In this life, the Christian is still not fully sanctified. He shows the habits and failings of the old Adam, however great his growth in grace. Many years ago, I was told of an elderly priest who remarked to his congregation one Sunday that, in his many years of hearing confession, he had never heard anyone confess to being stingy, whereas experience had taught him that this was a failing common to almost all of them!
His point was well taken. No doubt, all the stingy people in his parish and others could describe their stinginess as prudence, providential money management, and so on, in any number of flattering ways. Likewise, the extravagant ones who waste their money have “good” reason for everything they do. Every man marshals more “good” reasons for his sins than he does for his virtues!
Titanism among humanists calls itself a passion for justice, social reform, peace, and so on. Sin loves to cover itself with noble causes. Basic to Titanism, however, is the desire to play god, to be the determiner of things and to take the government out of God’s hands (Gen. 3:5). The Greeks called it hubris, pride; they both feared it and idealized it; when successful, it made one a god, when a failure, as with the Titans, it was still heroic.
Christians very early saw it as a deadly sin. Whenever and wherever it occurred, they saw it as an evil and as a deadly, corrupting force. With the Romantic movement, Titanism became romantic, heroic, and the indication of superiority. Thus, Lord Byron’s Manfred rejected both Christian counsel and patience, declaring:
Patience and Patience! Hence—that word was made
For brutes of burden, not for birds of prey:
Preach it to mortals of a dust like thine—
I am not of thine order.
Manfred saw himself as semi-divine and above all moral order, as a bird of prey. He despised “the herd” of common men and saw himself as a lion, or the head of wolves. Facing death, Manfred denied punishment in any future life, for that would be a crime, to punish crime by crime! Byron, Shelley, and the other humanistic practitioners of Titanism had a knack for being losers, victims, and injured. Their failures proved to them that they were so far above the common herd of humanity that few could appreciate their greatness.
Romantic Titanism has since then been endemic in Western civilization, most of all among the intellectuals, college students, and liberal politicians. It is a fine recipe for losers, because of the very fact that defeat and frustration are seen as “proof” that one is a Titan, a visionary whose greatness and cause go unappreciated. For Byron, Lucifer and Cain were heroes, and his Cain declares, “Cursed be He that invented life that leads to death!” For life to be good for humanistic Titanism, it must be on the Titan’s terms, not God’s.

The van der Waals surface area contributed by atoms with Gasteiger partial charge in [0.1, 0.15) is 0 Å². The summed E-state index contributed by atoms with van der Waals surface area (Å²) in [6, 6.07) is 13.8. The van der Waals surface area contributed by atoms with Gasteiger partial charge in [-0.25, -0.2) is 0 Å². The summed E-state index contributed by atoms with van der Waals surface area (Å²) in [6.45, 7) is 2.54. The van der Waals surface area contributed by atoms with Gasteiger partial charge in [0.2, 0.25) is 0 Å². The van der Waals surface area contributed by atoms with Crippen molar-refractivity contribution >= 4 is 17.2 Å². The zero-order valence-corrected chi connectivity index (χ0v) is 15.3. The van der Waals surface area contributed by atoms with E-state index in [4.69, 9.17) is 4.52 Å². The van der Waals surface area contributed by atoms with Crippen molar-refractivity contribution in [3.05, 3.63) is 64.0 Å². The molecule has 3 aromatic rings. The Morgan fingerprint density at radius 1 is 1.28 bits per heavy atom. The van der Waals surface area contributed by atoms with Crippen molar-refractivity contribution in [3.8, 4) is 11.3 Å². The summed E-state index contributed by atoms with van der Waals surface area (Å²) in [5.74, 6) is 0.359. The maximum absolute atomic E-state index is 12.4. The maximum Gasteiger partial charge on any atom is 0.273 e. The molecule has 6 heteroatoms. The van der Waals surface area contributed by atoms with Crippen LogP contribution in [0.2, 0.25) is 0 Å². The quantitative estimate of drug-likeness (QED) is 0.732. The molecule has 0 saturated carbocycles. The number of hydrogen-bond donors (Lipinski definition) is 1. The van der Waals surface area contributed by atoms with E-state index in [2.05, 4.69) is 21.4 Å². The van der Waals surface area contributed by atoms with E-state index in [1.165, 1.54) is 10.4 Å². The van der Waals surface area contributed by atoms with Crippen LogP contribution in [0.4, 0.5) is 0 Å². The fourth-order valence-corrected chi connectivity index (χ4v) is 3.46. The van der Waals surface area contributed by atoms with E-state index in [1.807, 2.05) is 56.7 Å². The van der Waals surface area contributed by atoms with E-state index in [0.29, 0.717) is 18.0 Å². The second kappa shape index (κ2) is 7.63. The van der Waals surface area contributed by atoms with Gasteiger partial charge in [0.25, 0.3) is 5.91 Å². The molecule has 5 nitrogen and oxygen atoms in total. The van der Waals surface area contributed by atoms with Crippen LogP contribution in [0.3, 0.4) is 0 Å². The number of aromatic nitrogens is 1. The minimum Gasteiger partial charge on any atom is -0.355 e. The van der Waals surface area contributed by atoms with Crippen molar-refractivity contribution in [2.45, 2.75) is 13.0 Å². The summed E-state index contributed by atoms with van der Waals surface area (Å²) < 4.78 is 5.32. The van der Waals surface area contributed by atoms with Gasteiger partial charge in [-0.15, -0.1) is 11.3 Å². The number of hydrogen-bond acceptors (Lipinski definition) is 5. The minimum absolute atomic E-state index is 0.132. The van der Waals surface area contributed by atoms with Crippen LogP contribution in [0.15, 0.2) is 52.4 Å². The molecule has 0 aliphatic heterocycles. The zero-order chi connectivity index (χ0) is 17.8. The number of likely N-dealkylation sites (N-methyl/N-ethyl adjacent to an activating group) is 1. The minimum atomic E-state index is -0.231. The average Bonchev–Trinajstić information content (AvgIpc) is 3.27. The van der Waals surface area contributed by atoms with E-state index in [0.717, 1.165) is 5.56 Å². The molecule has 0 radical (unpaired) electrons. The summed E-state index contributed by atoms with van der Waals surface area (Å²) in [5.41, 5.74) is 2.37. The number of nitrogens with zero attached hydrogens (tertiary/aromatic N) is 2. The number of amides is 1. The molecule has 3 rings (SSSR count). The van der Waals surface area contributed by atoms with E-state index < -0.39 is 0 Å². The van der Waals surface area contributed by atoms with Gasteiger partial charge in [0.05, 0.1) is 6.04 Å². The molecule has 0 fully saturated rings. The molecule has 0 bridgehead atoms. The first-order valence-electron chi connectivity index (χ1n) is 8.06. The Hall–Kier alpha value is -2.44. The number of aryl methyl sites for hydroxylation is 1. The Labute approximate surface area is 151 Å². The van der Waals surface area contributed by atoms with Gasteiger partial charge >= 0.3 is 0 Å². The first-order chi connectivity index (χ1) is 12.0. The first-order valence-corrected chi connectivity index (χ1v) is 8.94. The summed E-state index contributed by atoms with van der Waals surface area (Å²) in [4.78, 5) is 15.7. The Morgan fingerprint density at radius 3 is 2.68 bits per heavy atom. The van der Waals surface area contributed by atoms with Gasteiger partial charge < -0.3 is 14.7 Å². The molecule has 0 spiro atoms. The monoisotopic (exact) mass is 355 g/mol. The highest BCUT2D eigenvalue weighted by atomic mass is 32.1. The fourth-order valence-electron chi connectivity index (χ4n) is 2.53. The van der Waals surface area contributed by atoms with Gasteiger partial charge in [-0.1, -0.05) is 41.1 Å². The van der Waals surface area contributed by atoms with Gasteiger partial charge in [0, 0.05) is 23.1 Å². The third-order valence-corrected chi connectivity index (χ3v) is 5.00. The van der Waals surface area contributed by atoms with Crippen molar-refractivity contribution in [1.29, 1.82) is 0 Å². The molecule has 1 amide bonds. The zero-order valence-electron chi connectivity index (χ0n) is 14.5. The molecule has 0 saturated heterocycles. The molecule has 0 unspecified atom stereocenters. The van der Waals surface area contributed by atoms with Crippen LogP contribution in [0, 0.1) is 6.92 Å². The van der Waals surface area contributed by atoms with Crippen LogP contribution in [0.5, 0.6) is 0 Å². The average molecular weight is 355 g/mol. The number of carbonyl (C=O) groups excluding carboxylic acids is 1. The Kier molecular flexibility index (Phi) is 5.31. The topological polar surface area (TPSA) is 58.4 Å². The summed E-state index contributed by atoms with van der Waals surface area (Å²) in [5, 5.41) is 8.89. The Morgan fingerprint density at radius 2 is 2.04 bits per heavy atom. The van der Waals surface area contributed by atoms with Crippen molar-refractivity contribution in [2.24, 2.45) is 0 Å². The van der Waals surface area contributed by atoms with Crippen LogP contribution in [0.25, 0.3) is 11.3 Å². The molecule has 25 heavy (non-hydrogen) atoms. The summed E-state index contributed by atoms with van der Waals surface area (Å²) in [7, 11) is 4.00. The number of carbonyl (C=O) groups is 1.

In philosophy, of course, Titanism has held full sway. Nietzsche, with his vision of life beyond good and evil by supermen, was most vocal about it, but it has been no less prevalent in men like Bertrand Russell, Wittgenstein, and others. It has been implicit in philosophy since Descartes and his starting point, “I think, therefore I am.” In the United States, the Transcendentalist-Unitarian pastor, Theodore Parker, drew a logical conclusion: “I am, therefore God is.” A modestly phrased but strong Titanism was popularized by Ralph Waldo Emerson.
All of this had its influence in theological circles also, and evangelicals absorbed elements of Titanism. Instead of exalting God’s sovereign grace in salvation, many began to exalt man’s sovereign choice. The order of determination in the universe was reversed, and man was given priority in the order of salvation.
The effect on prayer was dramatic. Recently, I heard one evangelical pastor describe much current praying as “giving God His instructions for the day.” Such praying is blasphemy. Prayer is access to the throne of grace, the government center of all creation. The ancient Persians understood the meaning of sovereignty, although they wrongly ascribed it to human monarchs. Prayers to the sovereign could have penalties. As Esther said to Mordecai, “All the king’s servants, and the people of the king’s provinces, do know, that whosoever, whether man or woman, shall come unto the king into the inner court, who is not called, there is one law of his to put him to death, except such as to whom the king shall hold out the golden scepter, that he may live” (Esther 4:11, emphasis added). As Christians, we are called into the King’s presence, but our requests must be in His name and according to His law-word. We are forbidden to make a show of prayer, or to use vain repetitions (Matt. 6:2–7), and we are also forbidden to waste our lives and time in vain or futile work (Matt. 10:14). We are not our own; we have been “bought with a price” (1 Cor. 6:20), Christ’s atoning death, and hence we cannot waste our lives and time in a parade of “heroic” effort that results in little or nothing. Our calling is not to Titanism but to service. (June, 1986)